Water restrictions are to remain in place in southeast France into November, the Alpes-Maritimes prefecture has announced, as drought conditions continue.
Water levels are still very low after a warm and sunny October so far. Rainfall during August helped to temporarily improve the situation but did not reverse the long-term drought trend.
Forecaster Meteo France is also predicting that the rest of the month of October will be rather warm and dry, over and above the norms for the time of year, which will add further pressure to the water table.
Christophe Cassou, climatologist and director of research at the Centre national de la recherche scientifique (CNRS), said on Twitter that France is currently experiencing a “heat plume”, which is a “transportation of hot and dry air by southern winds”.
The plume is currently spreading over a particularly large geographic area, he said, bringing warm temperatures. Normally, a ‘plume’ is relatively localised but this one is so large that it is now being called a ‘heat plume wave’ over much of the country, he added.
Si l'on se promène sur un cercle de latitude (en magenta) des cotes du Pacifique jusqu'à , voila ce que l'on expérimente, de manière très simplifiée ici sur ce schéma [fait maison].— Christophe Cassou (@cassouman40) October 16, 2022
Hummmm... vous voyez p-e venir pourquoi la plume chaleur de cette semaine est encordée
Based on these predictions, and the current situation, the prefecture confirmed in a decree on October 15 that it would keep water restrictions in place into at least November 15, with a state of alert maintained in all water basins and several areas, including the Siagne, Esteron, Artuby, les Paillons, la Brague and the Cagne.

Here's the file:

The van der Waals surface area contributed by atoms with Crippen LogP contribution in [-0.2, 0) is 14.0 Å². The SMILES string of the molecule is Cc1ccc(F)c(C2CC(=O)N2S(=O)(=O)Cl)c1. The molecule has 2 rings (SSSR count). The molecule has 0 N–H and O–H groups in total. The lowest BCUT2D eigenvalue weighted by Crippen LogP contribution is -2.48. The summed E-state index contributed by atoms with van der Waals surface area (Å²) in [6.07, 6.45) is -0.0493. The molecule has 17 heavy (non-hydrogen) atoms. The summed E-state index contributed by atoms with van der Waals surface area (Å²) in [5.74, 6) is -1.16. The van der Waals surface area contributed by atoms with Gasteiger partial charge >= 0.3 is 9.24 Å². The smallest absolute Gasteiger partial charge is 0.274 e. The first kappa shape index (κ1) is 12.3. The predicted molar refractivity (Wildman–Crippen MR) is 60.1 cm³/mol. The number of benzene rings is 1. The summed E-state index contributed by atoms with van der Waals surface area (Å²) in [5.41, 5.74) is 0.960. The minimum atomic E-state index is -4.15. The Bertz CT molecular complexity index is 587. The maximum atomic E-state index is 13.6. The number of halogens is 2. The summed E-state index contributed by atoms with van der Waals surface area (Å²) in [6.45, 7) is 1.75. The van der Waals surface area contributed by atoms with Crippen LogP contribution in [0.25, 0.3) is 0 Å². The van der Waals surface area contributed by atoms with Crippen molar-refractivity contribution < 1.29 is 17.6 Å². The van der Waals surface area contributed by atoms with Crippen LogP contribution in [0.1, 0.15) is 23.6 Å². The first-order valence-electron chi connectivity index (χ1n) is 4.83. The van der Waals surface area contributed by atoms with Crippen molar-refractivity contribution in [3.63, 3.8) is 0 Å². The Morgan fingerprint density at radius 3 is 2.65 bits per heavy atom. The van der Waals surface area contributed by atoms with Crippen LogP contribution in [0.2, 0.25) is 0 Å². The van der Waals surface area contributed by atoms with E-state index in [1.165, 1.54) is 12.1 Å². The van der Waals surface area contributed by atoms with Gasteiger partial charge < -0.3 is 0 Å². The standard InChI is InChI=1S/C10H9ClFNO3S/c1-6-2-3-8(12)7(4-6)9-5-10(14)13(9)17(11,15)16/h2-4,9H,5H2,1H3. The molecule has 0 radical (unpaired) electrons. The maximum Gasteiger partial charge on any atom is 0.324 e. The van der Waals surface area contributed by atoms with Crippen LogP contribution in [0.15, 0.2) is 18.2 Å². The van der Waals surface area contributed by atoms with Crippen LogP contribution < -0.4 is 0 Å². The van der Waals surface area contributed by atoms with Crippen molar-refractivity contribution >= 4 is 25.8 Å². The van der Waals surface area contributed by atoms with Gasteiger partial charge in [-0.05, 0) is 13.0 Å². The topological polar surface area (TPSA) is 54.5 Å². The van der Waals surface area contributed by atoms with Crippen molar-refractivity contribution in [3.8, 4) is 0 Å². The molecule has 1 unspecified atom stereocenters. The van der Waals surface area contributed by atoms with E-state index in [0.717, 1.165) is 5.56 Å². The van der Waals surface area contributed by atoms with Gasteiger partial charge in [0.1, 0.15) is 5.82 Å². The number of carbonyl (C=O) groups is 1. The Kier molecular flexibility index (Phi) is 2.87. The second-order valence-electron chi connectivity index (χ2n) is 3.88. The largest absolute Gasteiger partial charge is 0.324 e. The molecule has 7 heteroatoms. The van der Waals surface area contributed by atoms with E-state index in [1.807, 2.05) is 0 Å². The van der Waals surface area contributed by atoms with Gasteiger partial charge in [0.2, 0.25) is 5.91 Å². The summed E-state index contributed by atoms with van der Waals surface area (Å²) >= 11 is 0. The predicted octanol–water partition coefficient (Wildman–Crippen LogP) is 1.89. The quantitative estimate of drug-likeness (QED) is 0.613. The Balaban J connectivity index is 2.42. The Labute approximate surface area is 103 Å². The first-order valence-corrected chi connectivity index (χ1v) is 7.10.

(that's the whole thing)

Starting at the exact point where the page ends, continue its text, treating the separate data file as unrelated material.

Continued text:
During an alert or crisis state, restrictions include:
- No watering of green areas at any time, including sports fields
- No water games
- No hose pipe use or car washing
- Aim to reduce water use, such as limiting baths, having short showers, limiting toilet flushes, turning off water when not using it (for example while brushing teeth or washing dishes)
‘Farming calamity’ funds
The continued restrictions come as 11 departments – including Aveyron, Lot, Tarn, and Lozère – are set to benefit from the ‘calamités agricoles (farming calamity)’ fund as a result of the ongoing drought conditions.
The farming risk committee confirmed the aid on Tuesday, October 18, after the Agriculture Ministry identified zones that have already sustained losses that put them at ‘farming calamity’ level.
The departments – Ardèche, Aveyron, Cantal, Drôme, Loire, Haute-Loire, Lot, Lozère, Puy-de-Dôme, Rhône, and Tarn – “may be subject to initial recognition on the basis of a provisional loss rate”, the Comité national de la gestion des risques en agriculture (CNGRA) said in a statement.
Funds will be transferred from the start of November for these prioritised zones, the ministry said. “This major speed-up of funding for the areas most affected by the drought will enable a crucial cash injection for the worst-hit farmers.”
This will help farmers to avoid having to sell livestock due to a lack of feed grown during the summer.
Severe frost compensation
The CNGRA also said that it recognised that there are 27 departments that were affected by a severe late frost in April 2022, whose farmers would also benefit from financial support.
This particularly included farmers in the Garonne valley, Dordogne, north Aquitaine and some areas in Grand Est.
Farmers in these departments will have access to €76.3million in total, mainly for fruit tree farmers, the ministry said.
In addition, 11 departments were recognised as having been affected by hailstorms in May and June and these farmers will receive a total of €1.8million in compensation as a result.